Selfish?

My life. My disease. My rules.

Can I get people to take me on errands? Sure. That’s just a control issue, for me. I suffer bouts of anxiety and, honestly, it’s not even just about not wanting to ask…it’s about not having gut-wretching intestinal distress in the company of someone else. I run errands on the fly, and, often, time them in between chest-crushing pain and stomach reflexes.

In a nutshell, I haz the sadz at the impending loss of my car. On SO many levels.

So, having the perspective of a “plot twist” certainly allows me the validation of my emotion AND allows me the cognitive understanding that there’ll be something coming up that will make it fine/okay/better.

I’ll spend the next couple of days pre-planning, I suppose. What we’ll do for camping, for example. We can’t take three gingers and all our gear in one van, and renting Uhauls or trailers or whatnot challenges our already stressed recreation budget.

What will be, will be.

Perspective.

My friends get a huge “Thank you!” for allowing me the perspective and validation of the journey through some pretty personal emotions.

I shall call you a collective “Jimmy-John” and write you into my song. 😉

 

4 responses to “Friends, the Blues and Perspective

  1. I would be so sad if I lost my car. It means gym training for me, medical appointments for my kiddo, daytime errands, llama time… You have every right to be upset right now. It’s your freedom and it’s not there anymore.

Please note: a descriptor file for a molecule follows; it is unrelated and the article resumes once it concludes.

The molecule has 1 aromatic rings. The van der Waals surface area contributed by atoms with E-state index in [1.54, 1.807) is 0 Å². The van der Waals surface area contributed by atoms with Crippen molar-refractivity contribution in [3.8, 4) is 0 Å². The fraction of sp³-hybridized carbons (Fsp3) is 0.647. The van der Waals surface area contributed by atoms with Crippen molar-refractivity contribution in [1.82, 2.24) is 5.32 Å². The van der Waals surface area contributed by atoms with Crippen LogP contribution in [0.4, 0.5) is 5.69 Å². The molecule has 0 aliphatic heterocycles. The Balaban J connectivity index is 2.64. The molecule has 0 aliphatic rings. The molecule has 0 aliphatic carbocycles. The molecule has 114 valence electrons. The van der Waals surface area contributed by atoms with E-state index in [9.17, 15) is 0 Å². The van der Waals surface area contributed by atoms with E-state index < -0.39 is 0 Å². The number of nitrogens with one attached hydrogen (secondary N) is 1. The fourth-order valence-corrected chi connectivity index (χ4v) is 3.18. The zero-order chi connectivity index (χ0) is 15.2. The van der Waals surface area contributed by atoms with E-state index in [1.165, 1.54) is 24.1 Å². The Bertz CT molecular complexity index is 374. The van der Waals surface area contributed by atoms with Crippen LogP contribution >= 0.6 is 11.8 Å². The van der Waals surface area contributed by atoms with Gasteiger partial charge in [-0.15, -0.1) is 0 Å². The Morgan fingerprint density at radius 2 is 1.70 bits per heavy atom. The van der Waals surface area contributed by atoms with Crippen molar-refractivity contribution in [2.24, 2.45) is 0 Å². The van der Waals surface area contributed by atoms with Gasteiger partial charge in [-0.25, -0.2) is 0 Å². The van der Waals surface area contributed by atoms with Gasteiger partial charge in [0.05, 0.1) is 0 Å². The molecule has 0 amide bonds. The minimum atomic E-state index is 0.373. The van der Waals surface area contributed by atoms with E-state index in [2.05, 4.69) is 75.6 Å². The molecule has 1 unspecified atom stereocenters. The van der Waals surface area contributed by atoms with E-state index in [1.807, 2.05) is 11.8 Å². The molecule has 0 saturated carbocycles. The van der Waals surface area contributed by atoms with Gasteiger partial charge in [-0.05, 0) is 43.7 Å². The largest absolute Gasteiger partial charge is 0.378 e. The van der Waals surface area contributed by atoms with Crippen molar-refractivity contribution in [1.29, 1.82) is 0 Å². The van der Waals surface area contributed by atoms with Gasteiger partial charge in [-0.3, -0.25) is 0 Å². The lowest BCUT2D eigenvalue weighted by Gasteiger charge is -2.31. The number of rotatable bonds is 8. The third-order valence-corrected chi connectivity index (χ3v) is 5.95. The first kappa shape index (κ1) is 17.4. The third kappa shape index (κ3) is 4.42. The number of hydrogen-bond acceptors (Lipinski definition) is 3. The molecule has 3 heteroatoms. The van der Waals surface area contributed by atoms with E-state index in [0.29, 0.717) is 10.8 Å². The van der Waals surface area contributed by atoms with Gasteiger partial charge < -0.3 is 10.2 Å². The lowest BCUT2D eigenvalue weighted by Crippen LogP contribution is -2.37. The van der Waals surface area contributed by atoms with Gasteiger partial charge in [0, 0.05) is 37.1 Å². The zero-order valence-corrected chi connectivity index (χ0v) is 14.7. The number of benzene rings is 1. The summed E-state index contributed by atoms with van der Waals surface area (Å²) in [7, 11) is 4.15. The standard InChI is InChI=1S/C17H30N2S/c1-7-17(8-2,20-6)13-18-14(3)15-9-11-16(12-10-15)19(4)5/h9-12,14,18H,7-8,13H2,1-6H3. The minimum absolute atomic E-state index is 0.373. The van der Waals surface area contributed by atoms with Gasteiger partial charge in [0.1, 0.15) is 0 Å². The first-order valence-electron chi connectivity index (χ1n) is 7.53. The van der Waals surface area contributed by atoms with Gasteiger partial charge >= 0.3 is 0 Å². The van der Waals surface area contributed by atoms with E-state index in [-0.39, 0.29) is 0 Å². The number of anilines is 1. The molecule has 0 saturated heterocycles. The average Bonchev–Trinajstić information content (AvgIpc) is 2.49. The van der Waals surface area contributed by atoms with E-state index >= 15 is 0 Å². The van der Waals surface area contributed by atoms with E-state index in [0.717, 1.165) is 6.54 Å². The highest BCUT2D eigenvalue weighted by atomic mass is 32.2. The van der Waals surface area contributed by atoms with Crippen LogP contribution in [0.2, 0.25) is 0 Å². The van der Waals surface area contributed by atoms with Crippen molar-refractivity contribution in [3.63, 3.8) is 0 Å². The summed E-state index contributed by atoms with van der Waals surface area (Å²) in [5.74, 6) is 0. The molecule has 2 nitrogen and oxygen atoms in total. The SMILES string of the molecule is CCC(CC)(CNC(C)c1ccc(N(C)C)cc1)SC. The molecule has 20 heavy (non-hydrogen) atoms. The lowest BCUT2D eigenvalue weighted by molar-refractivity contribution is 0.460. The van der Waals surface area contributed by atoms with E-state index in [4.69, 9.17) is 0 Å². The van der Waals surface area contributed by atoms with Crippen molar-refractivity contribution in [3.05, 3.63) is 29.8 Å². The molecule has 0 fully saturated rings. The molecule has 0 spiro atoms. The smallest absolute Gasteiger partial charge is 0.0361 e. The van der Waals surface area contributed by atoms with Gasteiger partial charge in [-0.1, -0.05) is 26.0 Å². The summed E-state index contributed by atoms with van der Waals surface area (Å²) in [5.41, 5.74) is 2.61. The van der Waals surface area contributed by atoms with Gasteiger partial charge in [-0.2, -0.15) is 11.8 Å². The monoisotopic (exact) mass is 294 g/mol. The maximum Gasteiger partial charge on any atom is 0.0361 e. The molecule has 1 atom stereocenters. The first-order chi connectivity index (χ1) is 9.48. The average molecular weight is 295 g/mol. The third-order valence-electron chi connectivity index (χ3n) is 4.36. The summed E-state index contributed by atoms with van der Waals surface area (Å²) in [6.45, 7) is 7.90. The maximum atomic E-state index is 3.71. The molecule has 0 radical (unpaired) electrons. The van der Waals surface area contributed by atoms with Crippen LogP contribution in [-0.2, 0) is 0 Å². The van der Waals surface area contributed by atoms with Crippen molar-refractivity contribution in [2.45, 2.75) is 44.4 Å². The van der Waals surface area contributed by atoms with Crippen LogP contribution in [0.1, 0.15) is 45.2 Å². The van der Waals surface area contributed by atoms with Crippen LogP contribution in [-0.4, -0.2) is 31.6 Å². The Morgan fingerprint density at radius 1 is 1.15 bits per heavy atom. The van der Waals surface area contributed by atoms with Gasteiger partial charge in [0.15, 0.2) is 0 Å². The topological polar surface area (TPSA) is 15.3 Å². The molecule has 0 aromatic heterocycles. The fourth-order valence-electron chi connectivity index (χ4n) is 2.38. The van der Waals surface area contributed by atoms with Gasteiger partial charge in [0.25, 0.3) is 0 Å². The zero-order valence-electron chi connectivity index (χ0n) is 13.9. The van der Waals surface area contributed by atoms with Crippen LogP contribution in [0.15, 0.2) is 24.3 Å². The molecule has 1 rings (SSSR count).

And as for Facebook, I think it’s totally fine when people try to help, but ultimately allowing people their moment to feel awful about something that they have every right to feel awful about is honouring where they’re at – and that’s what friends do, don’t we? We honour each other.

    Sending you sooooo much love. And if I magically come into some money, you’re the first person who’s getting some of it for some new wheels. Promise. xoxo

  2. I really resonate with the “We honour each other”…that’s exactly how it should be. I think what’s also key is that someone like myself is *not* afflicted with “Eeyore Syndrome”…I’ll have my moment, and I’ll get over it in my best way. So much of my personal empowerment is connected (*not* dependent) with my car…egads. There’s a lesson in here somewhere. Just hope it’ll be a really great one that benefits the family at some point…or is covered in chocolate.

    Whichever. 😉 xoxo

  3. I really hope there is Chocolate… lots and lots of chocolate for you. Life bites sometimes al I can offer is a virtual hug until I see you in person.

    XXOO

  4. I totally get the control side of not wanting everyone in on my business. I don’t like to cry in front of people – and I admit it’s controlling or fakey to stifle it – because of the “Pity Ohhh…” response, or the suck-it-up lectures, or there’s-always-a-bright-side. But I also don’t *like* to be weepy, or negative (in the I’m-a-black-hole-that-destroys-anything-positive-around-me sense) because it is so energy draining and generally not beneficial in any way.
    Thanks for being honest. Cheering you on.